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Gotta try this....The next time you have green onions, don't throw away the white ends. Simply submerge them in a glass of water and place them in a sunny window. Your onions will begin to grow almost immediately and can be harvested almost indefinitely.

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homemadeserenity.blogspot.com

WHO KNEW? I did this, and I have NO weeds/grass growing in my pavers! 5 pound bags of Baking Soda at Costco for less than $5.00 - then : Sweep Baking Soda into Sidewalk Cracks to Discourage Weeds. Simply pour or sweep a thick layer of baking soda into sidewalk and patio cracks. The baking soda will kill any small weeds that are already there, and prevent new ones from sprouting

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HowStuffWorks "Four Ways to Use Baking Soda in Your Garden"

tlc.howstuffworks.com

"Worked better than Round Up & killed the weeds/stray grass on first application. One gallon of APPLE CIDER VINEGAR, 1/2 c table salt, 1 tsp Dawn. Mix and pour into a smaller spray bottle.

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fullofgreatideas.blogspot.com

from ThriftyFun

Pruning Times: What and When to Prune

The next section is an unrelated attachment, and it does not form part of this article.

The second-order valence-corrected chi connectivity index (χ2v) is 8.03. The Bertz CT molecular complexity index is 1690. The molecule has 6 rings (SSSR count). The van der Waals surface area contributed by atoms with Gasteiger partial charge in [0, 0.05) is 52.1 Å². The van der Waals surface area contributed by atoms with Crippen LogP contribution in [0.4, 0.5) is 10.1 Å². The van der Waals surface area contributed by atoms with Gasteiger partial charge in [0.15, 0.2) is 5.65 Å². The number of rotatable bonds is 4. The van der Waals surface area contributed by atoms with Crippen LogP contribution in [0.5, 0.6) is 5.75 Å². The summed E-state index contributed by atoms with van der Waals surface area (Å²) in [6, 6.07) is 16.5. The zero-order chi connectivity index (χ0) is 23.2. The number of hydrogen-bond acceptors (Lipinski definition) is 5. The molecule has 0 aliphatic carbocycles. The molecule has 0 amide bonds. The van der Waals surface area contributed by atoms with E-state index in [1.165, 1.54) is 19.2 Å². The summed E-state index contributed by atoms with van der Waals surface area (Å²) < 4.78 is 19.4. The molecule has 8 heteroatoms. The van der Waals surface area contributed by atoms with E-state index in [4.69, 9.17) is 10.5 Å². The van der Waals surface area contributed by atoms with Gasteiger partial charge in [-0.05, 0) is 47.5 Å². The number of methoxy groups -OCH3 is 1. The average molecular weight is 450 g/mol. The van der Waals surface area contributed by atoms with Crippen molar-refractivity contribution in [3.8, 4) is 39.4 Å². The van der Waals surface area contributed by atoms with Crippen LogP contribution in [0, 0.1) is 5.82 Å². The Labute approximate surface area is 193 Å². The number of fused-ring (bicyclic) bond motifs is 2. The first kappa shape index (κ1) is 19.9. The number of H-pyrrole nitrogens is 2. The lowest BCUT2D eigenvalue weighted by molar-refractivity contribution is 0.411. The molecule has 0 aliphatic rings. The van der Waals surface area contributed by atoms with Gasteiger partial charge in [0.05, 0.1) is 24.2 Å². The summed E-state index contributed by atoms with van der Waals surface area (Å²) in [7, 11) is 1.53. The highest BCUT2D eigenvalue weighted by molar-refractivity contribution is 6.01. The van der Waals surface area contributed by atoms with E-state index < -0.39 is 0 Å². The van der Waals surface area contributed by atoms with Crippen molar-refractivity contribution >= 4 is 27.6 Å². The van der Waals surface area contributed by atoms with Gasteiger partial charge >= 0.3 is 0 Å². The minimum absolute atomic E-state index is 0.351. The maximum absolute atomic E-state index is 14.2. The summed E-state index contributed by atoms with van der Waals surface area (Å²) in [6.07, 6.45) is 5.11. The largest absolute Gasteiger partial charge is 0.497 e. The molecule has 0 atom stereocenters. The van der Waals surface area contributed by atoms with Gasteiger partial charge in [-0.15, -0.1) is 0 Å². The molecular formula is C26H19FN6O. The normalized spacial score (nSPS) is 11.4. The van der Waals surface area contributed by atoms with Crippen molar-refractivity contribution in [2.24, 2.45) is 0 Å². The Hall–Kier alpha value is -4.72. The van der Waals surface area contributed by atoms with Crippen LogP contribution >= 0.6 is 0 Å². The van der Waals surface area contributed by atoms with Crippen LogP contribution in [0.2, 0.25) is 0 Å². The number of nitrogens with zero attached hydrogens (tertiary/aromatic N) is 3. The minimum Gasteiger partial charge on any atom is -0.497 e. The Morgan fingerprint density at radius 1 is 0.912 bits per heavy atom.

Knowing what and when to prune is essential to maintaining a healthy and aesthetically pleasing garden. Here are some general guidelines on what to prune and when to prune it.

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thriftyfun.com

No weeds for two years!! The newspaper will prevent any grass and weed seeds from germinating, but unlike fabric, it will decompose after about 18 months. By that time, any grass and weed seeds that were present in the soil on planting will be dead. It’s green, it’s cheaper than fabric, and when you decide to remove or redesign the bed later on, you will not have the headache you would with fabric.

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greengardenblog.com

Baking soda neutralizes the ph in the soil and nothing will grow there. I use baking soda in a 6" wide area around all of the edges of my flower beds to keep the grass and weeds from growing into my beds. Just sprinkle it onto the soil so that it covers it lightly. I usually have to do this twice a year - spring and fall.

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repinly.com

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sunset.com

from Attainable Sustainable

Save Your Eggshells

Each time you crack an egg open, instead of tossing the shell into the trash, drop it into an open container that you keep in the fridge. (I’ve always saved my shells, but my friend Susan suggested keeping them in the fridge – works beautifully.) When the container is full, crush the shells into small bits and sprinkle them around the base of your plants. The sharp eggshells will deter slugs, snails, and other bugs from nibbling on your garden and add a touch of calcium to the soil…

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